Hanukkah Cut-Out Cookies

A gift bag of cookies shaped and decorated for Hanukkah


Everyone loves cookies!  Hanukkah cookies are traditional this time of year. For this recipe, you can be creative and use your favorite sugar, gingerbread, or shortbread cookie dough.  Not to mention, add your own decorating tips.


Preheat oven to 375° F. Cover 2 baking sheets with parchment paper or a silicone baking mat. Set aside.

In a medium bowl, combine the flour, baking powder, and salt. Set aside. In a large mixing bowl with a paddle attachment, cream the sugar and the shortening. Add eggs one at a time, then add the orange juice and vanilla and mix until completely blended. Add the dry ingredients and mix until thoroughly combined and dough is formed.

Divide into dough in half, and wrap each half in plastic wrap. Refrigerate for 30 minutes until dough is chilled and easier to handle.

Roll out dough with floured rolling pin on floured board. Use your favorite cookie cutters to cut out shapes. Transfer cookies to prepared baking sheets. Decorate with colored sugar or paint with Cookie Glaze.

Bake 8-10 minutes on prepared cookie sheets

For Cookie Glaze

Mix yolk, water and food coloring together in a small bowl. Paint the cookies with clean paint brushes.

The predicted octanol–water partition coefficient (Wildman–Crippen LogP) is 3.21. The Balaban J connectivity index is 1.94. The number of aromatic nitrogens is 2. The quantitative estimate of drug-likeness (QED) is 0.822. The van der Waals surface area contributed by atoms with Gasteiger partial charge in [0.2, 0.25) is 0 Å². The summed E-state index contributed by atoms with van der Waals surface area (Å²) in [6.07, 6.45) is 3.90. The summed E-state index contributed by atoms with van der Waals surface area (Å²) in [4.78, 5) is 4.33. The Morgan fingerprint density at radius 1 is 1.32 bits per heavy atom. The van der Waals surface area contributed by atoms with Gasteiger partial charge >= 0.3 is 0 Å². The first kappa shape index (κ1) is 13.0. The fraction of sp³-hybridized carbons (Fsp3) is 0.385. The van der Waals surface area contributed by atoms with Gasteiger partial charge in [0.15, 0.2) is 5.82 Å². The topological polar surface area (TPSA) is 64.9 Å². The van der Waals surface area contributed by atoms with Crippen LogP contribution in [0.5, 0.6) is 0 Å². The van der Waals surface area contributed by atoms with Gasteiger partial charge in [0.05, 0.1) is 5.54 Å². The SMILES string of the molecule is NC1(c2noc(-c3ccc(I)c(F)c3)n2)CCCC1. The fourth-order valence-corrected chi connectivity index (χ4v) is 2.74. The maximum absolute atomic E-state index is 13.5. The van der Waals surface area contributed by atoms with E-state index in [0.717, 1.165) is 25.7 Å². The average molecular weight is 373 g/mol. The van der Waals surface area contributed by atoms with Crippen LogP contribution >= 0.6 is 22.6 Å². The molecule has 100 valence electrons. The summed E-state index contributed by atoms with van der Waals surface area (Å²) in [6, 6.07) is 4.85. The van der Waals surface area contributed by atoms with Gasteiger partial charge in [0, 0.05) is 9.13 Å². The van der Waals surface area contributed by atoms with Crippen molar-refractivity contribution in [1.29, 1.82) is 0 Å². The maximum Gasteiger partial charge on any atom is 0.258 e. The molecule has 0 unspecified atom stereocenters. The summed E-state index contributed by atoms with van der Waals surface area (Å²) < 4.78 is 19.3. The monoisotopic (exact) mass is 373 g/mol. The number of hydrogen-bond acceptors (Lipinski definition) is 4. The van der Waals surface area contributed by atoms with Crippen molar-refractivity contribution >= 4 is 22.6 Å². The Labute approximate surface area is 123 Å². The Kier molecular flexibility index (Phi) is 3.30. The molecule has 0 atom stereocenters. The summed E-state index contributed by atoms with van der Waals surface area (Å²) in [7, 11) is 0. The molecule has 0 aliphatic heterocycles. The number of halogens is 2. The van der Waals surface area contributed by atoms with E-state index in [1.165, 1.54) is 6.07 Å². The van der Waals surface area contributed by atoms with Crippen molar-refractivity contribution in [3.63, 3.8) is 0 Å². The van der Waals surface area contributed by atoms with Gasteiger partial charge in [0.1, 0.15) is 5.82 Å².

• 1 Cup sugar
  • ½ Cup shortening
  • 2 Large eggs
  • 3 Cups flower
  • 2 Teaspons baking powder
  • ½ Teaspoon salt
  • 1 Tablespoon orange juice
  • 1 Teaspoon pure vanilla extract
  • Additional flour for rolling dough
  • 1 Large egg yolk, lightly beaten (For cookie glaze)
  • ¼ Teaspoon water (For cookie glaze)
  • Assorted food colors (For cookie glaze)
A plate of fried sweet dough known as Svinge in Hebrew

Svinge – Fried Sweet Dough

Svinge is a fried sweet dough and is a Hanukkah favorite.

Delicious and flakey Baklava with a piece cut out of the side

Baklava (Honey and Nut Pastry)

Baklava is a delicacy found throughout the Arab world. The Jews who came to Israel from Arab countries continue to prepare and enjoy the taste of baklava. This sweet pastry is sold in both Jewish and Arab markets, and comes in a multitude of varieties.



The word kichlach is Yiddish for cookies and derived from central Europe. Israeli soldiers enjoy getting parcels with sweet things from home; and mothers are very efficient in keeping them well-supplied with cakes. The popular kichlach are to be found in many of the packages destined for these young soldiers.

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